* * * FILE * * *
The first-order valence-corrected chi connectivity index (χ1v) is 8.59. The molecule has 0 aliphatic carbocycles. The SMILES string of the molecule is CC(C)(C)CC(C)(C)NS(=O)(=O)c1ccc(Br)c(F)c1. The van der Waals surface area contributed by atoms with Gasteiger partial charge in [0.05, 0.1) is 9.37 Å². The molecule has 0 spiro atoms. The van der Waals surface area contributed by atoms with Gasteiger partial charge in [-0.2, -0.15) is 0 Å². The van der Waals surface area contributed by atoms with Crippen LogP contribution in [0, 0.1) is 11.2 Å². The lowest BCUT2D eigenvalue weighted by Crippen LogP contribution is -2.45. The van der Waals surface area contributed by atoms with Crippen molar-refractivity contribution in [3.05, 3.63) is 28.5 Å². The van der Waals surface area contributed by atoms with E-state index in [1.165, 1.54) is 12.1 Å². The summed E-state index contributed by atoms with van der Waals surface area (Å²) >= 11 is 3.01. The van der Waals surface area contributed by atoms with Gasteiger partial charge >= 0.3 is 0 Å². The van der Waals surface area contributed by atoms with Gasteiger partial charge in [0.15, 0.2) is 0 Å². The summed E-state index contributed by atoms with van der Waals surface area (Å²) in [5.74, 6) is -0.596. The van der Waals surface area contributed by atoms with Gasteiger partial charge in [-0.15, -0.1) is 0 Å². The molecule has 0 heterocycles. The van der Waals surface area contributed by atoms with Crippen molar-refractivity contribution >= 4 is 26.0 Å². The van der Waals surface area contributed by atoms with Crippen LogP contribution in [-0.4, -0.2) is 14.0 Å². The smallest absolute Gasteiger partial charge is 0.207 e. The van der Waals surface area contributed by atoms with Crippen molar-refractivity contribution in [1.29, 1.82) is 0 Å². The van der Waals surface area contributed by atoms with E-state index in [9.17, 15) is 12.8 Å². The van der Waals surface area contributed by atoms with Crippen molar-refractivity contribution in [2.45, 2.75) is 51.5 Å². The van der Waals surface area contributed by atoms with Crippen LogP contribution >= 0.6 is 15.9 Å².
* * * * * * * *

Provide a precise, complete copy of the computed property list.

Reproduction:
The first-order valence-corrected chi connectivity index (χ1v) is 8.59. The molecule has 0 aliphatic carbocycles. The SMILES string of the molecule is CC(C)(C)CC(C)(C)NS(=O)(=O)c1ccc(Br)c(F)c1. The van der Waals surface area contributed by atoms with Gasteiger partial charge in [0.05, 0.1) is 9.37 Å². The molecule has 0 spiro atoms. The van der Waals surface area contributed by atoms with Gasteiger partial charge in [-0.2, -0.15) is 0 Å². The van der Waals surface area contributed by atoms with Crippen LogP contribution in [0, 0.1) is 11.2 Å². The lowest BCUT2D eigenvalue weighted by Crippen LogP contribution is -2.45. The van der Waals surface area contributed by atoms with Crippen molar-refractivity contribution in [3.05, 3.63) is 28.5 Å². The van der Waals surface area contributed by atoms with E-state index in [1.165, 1.54) is 12.1 Å². The summed E-state index contributed by atoms with van der Waals surface area (Å²) >= 11 is 3.01. The van der Waals surface area contributed by atoms with Gasteiger partial charge >= 0.3 is 0 Å². The van der Waals surface area contributed by atoms with Gasteiger partial charge in [0.15, 0.2) is 0 Å². The summed E-state index contributed by atoms with van der Waals surface area (Å²) in [5.74, 6) is -0.596. The van der Waals surface area contributed by atoms with Gasteiger partial charge in [-0.15, -0.1) is 0 Å². The molecule has 0 heterocycles. The van der Waals surface area contributed by atoms with Crippen molar-refractivity contribution >= 4 is 26.0 Å². The van der Waals surface area contributed by atoms with Crippen LogP contribution in [-0.4, -0.2) is 14.0 Å². The smallest absolute Gasteiger partial charge is 0.207 e. The van der Waals surface area contributed by atoms with Crippen molar-refractivity contribution in [1.29, 1.82) is 0 Å². The van der Waals surface area contributed by atoms with E-state index in [9.17, 15) is 12.8 Å². The van der Waals surface area contributed by atoms with Crippen molar-refractivity contribution in [2.45, 2.75) is 51.5 Å². The van der Waals surface area contributed by atoms with Crippen LogP contribution >= 0.6 is 15.9 Å².